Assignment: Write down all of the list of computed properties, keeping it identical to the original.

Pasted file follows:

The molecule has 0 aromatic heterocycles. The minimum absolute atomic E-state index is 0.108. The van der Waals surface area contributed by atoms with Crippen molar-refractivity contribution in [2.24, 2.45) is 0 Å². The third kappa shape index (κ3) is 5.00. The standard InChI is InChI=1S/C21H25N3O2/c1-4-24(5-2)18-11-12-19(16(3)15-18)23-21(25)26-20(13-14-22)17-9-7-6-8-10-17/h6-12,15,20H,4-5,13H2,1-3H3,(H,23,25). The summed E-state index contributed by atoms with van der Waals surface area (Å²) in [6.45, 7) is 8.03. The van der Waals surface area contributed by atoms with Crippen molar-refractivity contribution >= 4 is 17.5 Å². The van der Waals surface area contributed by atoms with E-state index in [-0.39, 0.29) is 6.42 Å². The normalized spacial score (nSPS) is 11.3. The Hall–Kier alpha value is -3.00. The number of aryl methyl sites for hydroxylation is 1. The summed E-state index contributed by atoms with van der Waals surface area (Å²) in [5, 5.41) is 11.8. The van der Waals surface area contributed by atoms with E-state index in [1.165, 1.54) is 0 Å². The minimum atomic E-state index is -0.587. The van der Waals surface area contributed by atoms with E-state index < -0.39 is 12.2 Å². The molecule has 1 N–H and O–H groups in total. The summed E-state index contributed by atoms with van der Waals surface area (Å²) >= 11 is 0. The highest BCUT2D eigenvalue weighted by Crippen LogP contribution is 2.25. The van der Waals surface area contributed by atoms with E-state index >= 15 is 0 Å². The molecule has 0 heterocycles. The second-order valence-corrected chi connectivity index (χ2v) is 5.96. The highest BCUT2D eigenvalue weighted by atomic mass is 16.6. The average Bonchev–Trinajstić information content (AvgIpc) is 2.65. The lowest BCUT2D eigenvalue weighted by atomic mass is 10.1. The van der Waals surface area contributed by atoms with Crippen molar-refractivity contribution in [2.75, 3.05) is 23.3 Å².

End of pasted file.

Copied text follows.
The molecule has 0 aromatic heterocycles. The minimum absolute atomic E-state index is 0.108. The van der Waals surface area contributed by atoms with Crippen molar-refractivity contribution in [2.24, 2.45) is 0 Å². The third kappa shape index (κ3) is 5.00. The standard InChI is InChI=1S/C21H25N3O2/c1-4-24(5-2)18-11-12-19(16(3)15-18)23-21(25)26-20(13-14-22)17-9-7-6-8-10-17/h6-12,15,20H,4-5,13H2,1-3H3,(H,23,25). The summed E-state index contributed by atoms with van der Waals surface area (Å²) in [6.45, 7) is 8.03. The van der Waals surface area contributed by atoms with Crippen molar-refractivity contribution >= 4 is 17.5 Å². The van der Waals surface area contributed by atoms with E-state index in [-0.39, 0.29) is 6.42 Å². The normalized spacial score (nSPS) is 11.3. The Hall–Kier alpha value is -3.00. The number of aryl methyl sites for hydroxylation is 1. The summed E-state index contributed by atoms with van der Waals surface area (Å²) in [5, 5.41) is 11.8. The van der Waals surface area contributed by atoms with E-state index in [1.165, 1.54) is 0 Å². The minimum atomic E-state index is -0.587. The van der Waals surface area contributed by atoms with E-state index < -0.39 is 12.2 Å². The molecule has 1 N–H and O–H groups in total. The summed E-state index contributed by atoms with van der Waals surface area (Å²) >= 11 is 0. The highest BCUT2D eigenvalue weighted by Crippen LogP contribution is 2.25. The van der Waals surface area contributed by atoms with E-state index >= 15 is 0 Å². The molecule has 0 heterocycles. The second-order valence-corrected chi connectivity index (χ2v) is 5.96. The highest BCUT2D eigenvalue weighted by atomic mass is 16.6. The average Bonchev–Trinajstić information content (AvgIpc) is 2.65. The lowest BCUT2D eigenvalue weighted by atomic mass is 10.1. The van der Waals surface area contributed by atoms with Crippen molar-refractivity contribution in [2.75, 3.05) is 23.3 Å².